As regular readers of this blog know, I don’t know why I blog. I don’t know why people read my blog, and I don’t know why I keep posting things to my blog. I write about it every once in a while, because I’m not able to figure out why I’m bothering with this.
A friend of mine, who also has a blog, was recently asking the same questions of himself. Now, I’m mainly putting this link here because he said good things about my blog. Jer: You’re an intelligent man, of refined tastes, and you have very good looking friends. Especially the ones that live in Toronto.
But I’m also writing this because I feel Jer’s pain. (I especially feel his pain when he says that putting too much detail into a blog entry leaves people “over-informed and not interested”; anytime I write a blog entry more than a couple of paragraphs, I know that some people skip over and don’t bother reading it. But, since I don’t expect people to come here in the first place, it’s no skin off anybody’s back.)
I think anyone who blogs for any length of time is eventually going to stop and ask themselves the same questions: Why am I bothering? Does the world really need one more personal online diary? Am I really saying anything clever enough that I need to put it online, so that anyone with a web browser can read it? Or, as Jer asks, “Am I missing the point to ‘blogging’?” But the fact is, blogging is very popular because people want to express themselves.
And, since people express themselves in different ways, people blog in different ways. Jer is trying to figure out how to write his blog; how he should approach it. You could say he’s looking for his “blogging voice”. Whereas my blog is all over the map! I mean, if I look back over the 5 previous posts before this one, I see:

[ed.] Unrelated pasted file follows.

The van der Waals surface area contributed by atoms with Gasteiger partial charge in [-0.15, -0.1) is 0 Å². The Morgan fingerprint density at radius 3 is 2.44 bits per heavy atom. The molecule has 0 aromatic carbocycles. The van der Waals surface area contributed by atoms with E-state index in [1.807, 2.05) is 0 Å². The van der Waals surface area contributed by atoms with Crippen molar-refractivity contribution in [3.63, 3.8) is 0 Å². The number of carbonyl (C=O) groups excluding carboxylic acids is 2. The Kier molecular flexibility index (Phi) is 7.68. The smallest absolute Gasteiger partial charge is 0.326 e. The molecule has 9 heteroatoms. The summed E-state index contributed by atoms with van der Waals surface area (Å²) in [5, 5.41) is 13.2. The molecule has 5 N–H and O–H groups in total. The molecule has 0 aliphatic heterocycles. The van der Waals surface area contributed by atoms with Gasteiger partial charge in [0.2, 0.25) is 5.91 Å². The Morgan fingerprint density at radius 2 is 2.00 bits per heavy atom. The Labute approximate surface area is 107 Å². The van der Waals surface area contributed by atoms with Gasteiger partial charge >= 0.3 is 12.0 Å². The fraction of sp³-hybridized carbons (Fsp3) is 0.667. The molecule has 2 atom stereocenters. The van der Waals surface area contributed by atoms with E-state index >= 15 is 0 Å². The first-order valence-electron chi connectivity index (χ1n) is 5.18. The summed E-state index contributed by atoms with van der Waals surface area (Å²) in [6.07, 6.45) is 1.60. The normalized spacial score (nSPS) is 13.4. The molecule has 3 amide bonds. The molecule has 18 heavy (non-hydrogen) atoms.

- A post about a roast I’d cooked the night before; classic “journal material”, I think
- a transcript of a phone conversation I’d had with a cold-caller
- A correction to a frigging spreadsheet, that I’ve been maintaining of my winning cups from Tim Horton’s
- The original post that included the erroneous calculation
- A post about Bayview Village, and the fact that I’m not comfortable around rich people. (And that I prefer hanging around middle-class or poor people, but every time I think about this post, I wish I could have found a better phrase for “poor people” because that sounds a little condescending, which I didn’t mean it to be.) On the plus side, though, this post had a link to a cartoon that I found very funny, so it all evens out, I guess.
By the way, Jer: I also feel your pain when you talk about worrying that people will think you’re whiny, for complaining about work. Any time I complain about things in my blog, I worry about the same thing, that I’ll either come off as being whiny, or just being crotchety. (For anyone who doesn’t know Jer personally, I don’t find him to be whiny in real life.) But that’s the danger of blogging; you only write about certain things, and then that’s all your readers know about you. If I get annoyed at a colleague, and whip off a quick blog entry to say so, and it happens to be the only post I put up that day, then people are going to think I had a bad day, because that’s all they read from me. Sometimes I might even see someone online, on MSN Messenger, and they’ll ask me if my day is getting better, and I’ll think to myself “What the heck is this person talking about? My day has been fine.”